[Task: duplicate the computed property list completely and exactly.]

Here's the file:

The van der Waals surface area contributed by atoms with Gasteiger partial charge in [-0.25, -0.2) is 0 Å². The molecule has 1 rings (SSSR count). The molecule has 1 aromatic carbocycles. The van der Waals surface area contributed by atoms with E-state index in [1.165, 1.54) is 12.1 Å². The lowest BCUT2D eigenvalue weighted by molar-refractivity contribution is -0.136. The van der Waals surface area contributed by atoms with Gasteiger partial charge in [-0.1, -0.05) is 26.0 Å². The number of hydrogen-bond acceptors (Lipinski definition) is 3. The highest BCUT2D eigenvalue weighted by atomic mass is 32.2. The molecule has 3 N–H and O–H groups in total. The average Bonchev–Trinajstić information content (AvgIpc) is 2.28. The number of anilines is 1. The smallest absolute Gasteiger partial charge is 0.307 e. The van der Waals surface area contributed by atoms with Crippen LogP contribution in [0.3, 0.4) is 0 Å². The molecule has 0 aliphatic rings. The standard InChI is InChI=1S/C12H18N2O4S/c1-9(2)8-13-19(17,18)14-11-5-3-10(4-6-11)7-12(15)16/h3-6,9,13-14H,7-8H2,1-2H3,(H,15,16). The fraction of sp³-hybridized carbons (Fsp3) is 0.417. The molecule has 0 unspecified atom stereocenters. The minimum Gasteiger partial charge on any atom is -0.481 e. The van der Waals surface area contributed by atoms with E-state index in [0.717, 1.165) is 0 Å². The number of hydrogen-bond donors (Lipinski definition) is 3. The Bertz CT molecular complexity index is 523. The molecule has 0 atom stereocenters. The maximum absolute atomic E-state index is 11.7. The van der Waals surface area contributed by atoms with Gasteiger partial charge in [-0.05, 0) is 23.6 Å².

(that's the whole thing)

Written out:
The van der Waals surface area contributed by atoms with Gasteiger partial charge in [-0.25, -0.2) is 0 Å². The molecule has 1 rings (SSSR count). The molecule has 1 aromatic carbocycles. The van der Waals surface area contributed by atoms with E-state index in [1.165, 1.54) is 12.1 Å². The lowest BCUT2D eigenvalue weighted by molar-refractivity contribution is -0.136. The van der Waals surface area contributed by atoms with Gasteiger partial charge in [-0.1, -0.05) is 26.0 Å². The number of hydrogen-bond acceptors (Lipinski definition) is 3. The highest BCUT2D eigenvalue weighted by atomic mass is 32.2. The molecule has 3 N–H and O–H groups in total. The average Bonchev–Trinajstić information content (AvgIpc) is 2.28. The number of anilines is 1. The smallest absolute Gasteiger partial charge is 0.307 e. The van der Waals surface area contributed by atoms with Crippen LogP contribution in [0.3, 0.4) is 0 Å². The molecule has 0 aliphatic rings. The standard InChI is InChI=1S/C12H18N2O4S/c1-9(2)8-13-19(17,18)14-11-5-3-10(4-6-11)7-12(15)16/h3-6,9,13-14H,7-8H2,1-2H3,(H,15,16). The fraction of sp³-hybridized carbons (Fsp3) is 0.417. The molecule has 0 unspecified atom stereocenters. The minimum Gasteiger partial charge on any atom is -0.481 e. The van der Waals surface area contributed by atoms with E-state index in [0.717, 1.165) is 0 Å². The number of hydrogen-bond donors (Lipinski definition) is 3. The Bertz CT molecular complexity index is 523. The molecule has 0 atom stereocenters. The maximum absolute atomic E-state index is 11.7. The van der Waals surface area contributed by atoms with Gasteiger partial charge in [-0.05, 0) is 23.6 Å².